My Atlantic Center for the Arts Experience – Part 4. 

As if hanging out with PaulCraigSvetlana and the other associates wasn’t enough, we had a almost a dozen guests stop by to visit us at the ACA. Craig brought his girlfriend, Sierra Hahn (who also happens to be an editor at Dark Horse, pics below left and center), with him for the first week. Sierra has worked on a couple of my favorite things coming out of Dark Horse the last few years:Umbrella Academy and Mesmo Delivery. Besides having awesome taste in comics, she was super nice and a lot of fun to hang out with for the short time she was there.

Svetlana brought JuYoun Lee (senior editor) and Kurt Hassler (publishing director) of her publisher, Yen Press, down for part of the first week as well (pic below right). JuYoun and Sierra hosted a great Q and A with us about editors in comics and manga. Awesome to be able to ask them those questions you’ve always had about editors (what to do if they don’t email you back, what’s the best place to pitch a project, what percentage of your property they’d take etc.)

Paul really wanted this residency to not be just good, but extraordinary. So he asked several of his friends to come down and be a part of it: Sam Hiti (creator of Death-Day comic), Jimmy Palmiotti (writer of the Jonah Hex comic), Amanda Connor (penciler for The Pro and Power Girl), Jeff “Jah Furry” Newelt (editor of thePekar ProjectAct-i-vate), Kostas Seremetis (painter and filmmaker), Harvest King (Paul’s girlfriend and burlesque performer) and Luana (Paul’s mom).

Jimmy and Amanda stopped by for a couple days on their way back to their Florida home after spending time in NYC for the New York Comic Con. It just so happens they were bringing some of their art collection back with them from their place in Brooklyn. So we got to see some of the originals from their amazing collection. Pieces byManara, Moebius, Darwyn Cooke, Alex Toth, Massimo Carnevale, Jamie Hewlett and Joe Kubert (complete short story “Tide!” from Two Fisted Tales #32 – April ’53). Plus Amanda had a box of her originals from various projects, including her pages from The Pro. We spent an entire afternoon pouring over this stuff, soaking it in, discussion the various techniques and approaches. Such a fun and inspiring day.

When Jimmy and Amanda sat in on our sessions, they had a wealth of knowledge to share on every subject we talked about. Jimmy gave us a pretty amazing critique on one of our exercises where he immediately honed in on everything we did wrong in like 2 seconds. I’ve been around a lot of critiques in my day — I teach at a comic book art school and have been on both the giving and receiving end of them for ten years now — and I can’t think of another time someone was so fast, but yet so precise about why something succeeded and failed. Jimmy knows just as much about every other subject even remotely related to comics, so even just sitting next to him at lunch I got a full education in optioning your property, dealing with agents, editors, writers, you name it. There’s a reason Jimmy is known as “The Mayor” of comics!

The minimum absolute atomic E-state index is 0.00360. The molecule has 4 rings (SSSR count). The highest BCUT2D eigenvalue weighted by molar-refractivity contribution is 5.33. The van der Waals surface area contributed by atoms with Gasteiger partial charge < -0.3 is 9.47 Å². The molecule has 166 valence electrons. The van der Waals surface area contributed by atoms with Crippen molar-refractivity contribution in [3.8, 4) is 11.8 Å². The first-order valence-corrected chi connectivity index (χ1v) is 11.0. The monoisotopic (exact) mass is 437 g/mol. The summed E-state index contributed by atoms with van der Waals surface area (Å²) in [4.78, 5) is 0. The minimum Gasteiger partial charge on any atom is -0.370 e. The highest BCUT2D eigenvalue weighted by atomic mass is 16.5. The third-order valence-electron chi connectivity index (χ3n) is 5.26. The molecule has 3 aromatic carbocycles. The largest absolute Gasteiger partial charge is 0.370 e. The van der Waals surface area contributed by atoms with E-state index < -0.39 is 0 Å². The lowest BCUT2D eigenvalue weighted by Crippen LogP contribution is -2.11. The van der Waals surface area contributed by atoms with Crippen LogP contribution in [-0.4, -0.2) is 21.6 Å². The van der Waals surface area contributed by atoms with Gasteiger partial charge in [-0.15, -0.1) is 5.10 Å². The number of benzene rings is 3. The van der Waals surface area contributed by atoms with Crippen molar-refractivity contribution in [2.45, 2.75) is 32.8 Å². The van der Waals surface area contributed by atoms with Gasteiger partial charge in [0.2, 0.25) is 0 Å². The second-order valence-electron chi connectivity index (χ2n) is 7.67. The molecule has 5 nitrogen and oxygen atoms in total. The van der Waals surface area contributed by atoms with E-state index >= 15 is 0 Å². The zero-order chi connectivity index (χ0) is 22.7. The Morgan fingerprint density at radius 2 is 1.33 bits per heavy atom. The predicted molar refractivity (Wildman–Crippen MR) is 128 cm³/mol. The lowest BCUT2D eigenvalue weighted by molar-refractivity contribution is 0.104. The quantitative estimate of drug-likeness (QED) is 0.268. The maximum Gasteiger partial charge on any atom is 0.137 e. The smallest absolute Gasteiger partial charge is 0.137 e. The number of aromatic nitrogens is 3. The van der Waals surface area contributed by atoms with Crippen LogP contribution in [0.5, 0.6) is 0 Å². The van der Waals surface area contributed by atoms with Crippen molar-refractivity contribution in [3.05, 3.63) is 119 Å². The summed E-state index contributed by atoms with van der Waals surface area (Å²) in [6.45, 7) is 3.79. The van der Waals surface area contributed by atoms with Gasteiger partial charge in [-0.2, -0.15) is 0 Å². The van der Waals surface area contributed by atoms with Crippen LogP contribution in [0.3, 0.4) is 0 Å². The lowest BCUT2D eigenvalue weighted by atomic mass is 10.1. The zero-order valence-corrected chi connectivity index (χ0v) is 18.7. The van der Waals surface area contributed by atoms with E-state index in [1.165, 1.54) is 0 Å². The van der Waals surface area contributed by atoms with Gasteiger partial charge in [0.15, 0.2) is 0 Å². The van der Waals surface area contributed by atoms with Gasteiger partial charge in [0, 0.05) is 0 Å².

Toward the end of our second week, Sam Hiti (photo below left) came down from Minneapolis with his wife and daughter for a few days. Sam has an awesome knowledge of the classic american cartoonists like Roy Crane, Noel Sickles and Milton Caniff, so I picked his brain about them and their work quite a bit. He’s also just released his newest self-published graphic novel, Death-Day. Sam has given people three different options for enjoying Death-Day. Order it in print for $20 (or $25 with a sketch inside). Buy a .PDF download for $5. Or just read it online for free at his blog. We spent a day talking to him about working on a long form comics, self-publishing and giving away your work for free, among other things. Lots of discussions about that business model. Sam was awesome enough to give everyone in our group a copy of Death-Day, and to show our appreciation, we all did a sketch for him. See them over at the ACA Fanart Friday Tumblr page.

During our last few days at ACA, Jeff “Jah Furry” Newelt (photo below middle) and Kostas Seremetis stopped by from New York. Jeff is a publicist and PR guy by trade, but has a passion for comics and music (jazz reggae). He is involved with all sorts of comic related stuff like the Pekar Project, Act-i-vate web comics collective, Royal Flush magazine (he’s the comics editor for it) as well as being the publicist at one time for a number of prominent creators (Paul Pope among them). Jeff gave a really incredible two hour presentation on on social media and networking. A sort of “life after ACA” type of thing. What to do next. Can’t tell you how beneficial it was or just how cool of a guy Jeff is to hang out with.